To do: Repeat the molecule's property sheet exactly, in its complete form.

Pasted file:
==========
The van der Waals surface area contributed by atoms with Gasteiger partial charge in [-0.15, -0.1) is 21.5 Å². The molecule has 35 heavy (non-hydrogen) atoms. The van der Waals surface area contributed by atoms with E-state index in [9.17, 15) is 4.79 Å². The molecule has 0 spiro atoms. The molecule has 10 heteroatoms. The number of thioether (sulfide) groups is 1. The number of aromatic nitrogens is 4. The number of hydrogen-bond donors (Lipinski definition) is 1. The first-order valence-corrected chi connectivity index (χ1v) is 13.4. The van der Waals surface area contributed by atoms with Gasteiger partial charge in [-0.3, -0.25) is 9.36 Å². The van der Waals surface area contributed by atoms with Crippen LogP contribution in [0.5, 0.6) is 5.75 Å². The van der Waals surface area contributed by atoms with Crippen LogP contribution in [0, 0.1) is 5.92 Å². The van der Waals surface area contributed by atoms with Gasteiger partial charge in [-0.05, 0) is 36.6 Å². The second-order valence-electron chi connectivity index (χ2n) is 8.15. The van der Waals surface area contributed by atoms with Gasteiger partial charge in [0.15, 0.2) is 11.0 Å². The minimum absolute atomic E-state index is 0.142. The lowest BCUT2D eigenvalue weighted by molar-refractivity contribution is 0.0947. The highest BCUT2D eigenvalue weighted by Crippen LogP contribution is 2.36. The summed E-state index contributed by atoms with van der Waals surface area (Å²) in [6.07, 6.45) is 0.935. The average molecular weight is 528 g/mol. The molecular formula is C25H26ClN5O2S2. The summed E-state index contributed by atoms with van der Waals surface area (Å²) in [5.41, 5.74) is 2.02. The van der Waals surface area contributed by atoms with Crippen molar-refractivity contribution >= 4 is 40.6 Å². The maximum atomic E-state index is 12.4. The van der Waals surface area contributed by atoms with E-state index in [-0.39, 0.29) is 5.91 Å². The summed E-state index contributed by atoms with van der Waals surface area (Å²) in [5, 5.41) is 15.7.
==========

The van der Waals surface area contributed by atoms with Gasteiger partial charge in [-0.15, -0.1) is 21.5 Å². The molecule has 35 heavy (non-hydrogen) atoms. The van der Waals surface area contributed by atoms with E-state index in [9.17, 15) is 4.79 Å². The molecule has 0 spiro atoms. The molecule has 10 heteroatoms. The number of thioether (sulfide) groups is 1. The number of aromatic nitrogens is 4. The number of hydrogen-bond donors (Lipinski definition) is 1. The first-order valence-corrected chi connectivity index (χ1v) is 13.4. The van der Waals surface area contributed by atoms with Gasteiger partial charge in [-0.3, -0.25) is 9.36 Å². The van der Waals surface area contributed by atoms with Crippen LogP contribution in [0.5, 0.6) is 5.75 Å². The van der Waals surface area contributed by atoms with Crippen LogP contribution in [0, 0.1) is 5.92 Å². The van der Waals surface area contributed by atoms with Gasteiger partial charge in [-0.05, 0) is 36.6 Å². The second-order valence-electron chi connectivity index (χ2n) is 8.15. The van der Waals surface area contributed by atoms with Gasteiger partial charge in [0.15, 0.2) is 11.0 Å². The minimum absolute atomic E-state index is 0.142. The lowest BCUT2D eigenvalue weighted by molar-refractivity contribution is 0.0947. The highest BCUT2D eigenvalue weighted by Crippen LogP contribution is 2.36. The summed E-state index contributed by atoms with van der Waals surface area (Å²) in [6.07, 6.45) is 0.935. The average molecular weight is 528 g/mol. The molecular formula is C25H26ClN5O2S2. The summed E-state index contributed by atoms with van der Waals surface area (Å²) in [5.41, 5.74) is 2.02. The van der Waals surface area contributed by atoms with Crippen molar-refractivity contribution >= 4 is 40.6 Å². The maximum atomic E-state index is 12.4. The van der Waals surface area contributed by atoms with E-state index in [-0.39, 0.29) is 5.91 Å². The summed E-state index contributed by atoms with van der Waals surface area (Å²) in [5, 5.41) is 15.7.